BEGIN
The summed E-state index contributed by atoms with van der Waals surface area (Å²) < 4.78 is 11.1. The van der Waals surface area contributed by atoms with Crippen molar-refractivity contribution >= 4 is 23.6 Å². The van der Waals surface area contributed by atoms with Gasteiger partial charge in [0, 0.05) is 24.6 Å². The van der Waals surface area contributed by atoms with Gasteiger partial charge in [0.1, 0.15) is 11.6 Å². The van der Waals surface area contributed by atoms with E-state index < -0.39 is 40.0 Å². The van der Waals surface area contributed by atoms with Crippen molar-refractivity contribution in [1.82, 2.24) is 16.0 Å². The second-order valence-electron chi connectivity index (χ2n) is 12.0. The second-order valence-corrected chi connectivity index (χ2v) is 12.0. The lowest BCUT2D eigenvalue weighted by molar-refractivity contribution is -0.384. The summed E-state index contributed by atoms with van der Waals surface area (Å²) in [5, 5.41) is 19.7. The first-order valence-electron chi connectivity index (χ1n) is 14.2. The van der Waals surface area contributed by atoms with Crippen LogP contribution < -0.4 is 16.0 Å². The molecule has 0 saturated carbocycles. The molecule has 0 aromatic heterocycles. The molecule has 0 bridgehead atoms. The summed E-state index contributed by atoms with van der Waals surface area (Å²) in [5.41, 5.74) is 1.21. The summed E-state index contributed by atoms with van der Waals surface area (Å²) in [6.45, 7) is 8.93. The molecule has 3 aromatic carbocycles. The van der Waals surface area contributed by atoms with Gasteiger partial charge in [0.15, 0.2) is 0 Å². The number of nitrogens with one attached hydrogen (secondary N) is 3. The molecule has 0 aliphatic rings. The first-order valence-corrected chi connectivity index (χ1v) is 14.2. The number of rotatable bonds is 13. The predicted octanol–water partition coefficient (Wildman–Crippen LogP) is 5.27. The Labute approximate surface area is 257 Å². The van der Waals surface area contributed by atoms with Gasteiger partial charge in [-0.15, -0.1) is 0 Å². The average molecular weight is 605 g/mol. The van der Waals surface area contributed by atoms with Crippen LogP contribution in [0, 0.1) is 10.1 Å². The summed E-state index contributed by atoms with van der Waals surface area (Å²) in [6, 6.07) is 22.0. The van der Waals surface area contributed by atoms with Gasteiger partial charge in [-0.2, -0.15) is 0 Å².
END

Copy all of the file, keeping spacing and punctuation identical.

The summed E-state index contributed by atoms with van der Waals surface area (Å²) < 4.78 is 11.1. The van der Waals surface area contributed by atoms with Crippen molar-refractivity contribution >= 4 is 23.6 Å². The van der Waals surface area contributed by atoms with Gasteiger partial charge in [0, 0.05) is 24.6 Å². The van der Waals surface area contributed by atoms with Gasteiger partial charge in [0.1, 0.15) is 11.6 Å². The van der Waals surface area contributed by atoms with E-state index < -0.39 is 40.0 Å². The van der Waals surface area contributed by atoms with Crippen molar-refractivity contribution in [1.82, 2.24) is 16.0 Å². The second-order valence-electron chi connectivity index (χ2n) is 12.0. The second-order valence-corrected chi connectivity index (χ2v) is 12.0. The lowest BCUT2D eigenvalue weighted by molar-refractivity contribution is -0.384. The summed E-state index contributed by atoms with van der Waals surface area (Å²) in [5, 5.41) is 19.7. The first-order valence-electron chi connectivity index (χ1n) is 14.2. The van der Waals surface area contributed by atoms with Crippen LogP contribution < -0.4 is 16.0 Å². The molecule has 0 saturated carbocycles. The molecule has 0 aromatic heterocycles. The molecule has 0 bridgehead atoms. The summed E-state index contributed by atoms with van der Waals surface area (Å²) in [5.41, 5.74) is 1.21. The summed E-state index contributed by atoms with van der Waals surface area (Å²) in [6.45, 7) is 8.93. The molecule has 3 aromatic carbocycles. The van der Waals surface area contributed by atoms with Gasteiger partial charge in [0.15, 0.2) is 0 Å². The number of nitrogens with one attached hydrogen (secondary N) is 3. The molecule has 0 aliphatic rings. The first-order valence-corrected chi connectivity index (χ1v) is 14.2. The number of rotatable bonds is 13. The predicted octanol–water partition coefficient (Wildman–Crippen LogP) is 5.27. The Labute approximate surface area is 257 Å². The van der Waals surface area contributed by atoms with Gasteiger partial charge in [-0.15, -0.1) is 0 Å². The average molecular weight is 605 g/mol. The van der Waals surface area contributed by atoms with Crippen LogP contribution in [0, 0.1) is 10.1 Å². The summed E-state index contributed by atoms with van der Waals surface area (Å²) in [6, 6.07) is 22.0. The van der Waals surface area contributed by atoms with Gasteiger partial charge in [-0.2, -0.15) is 0 Å².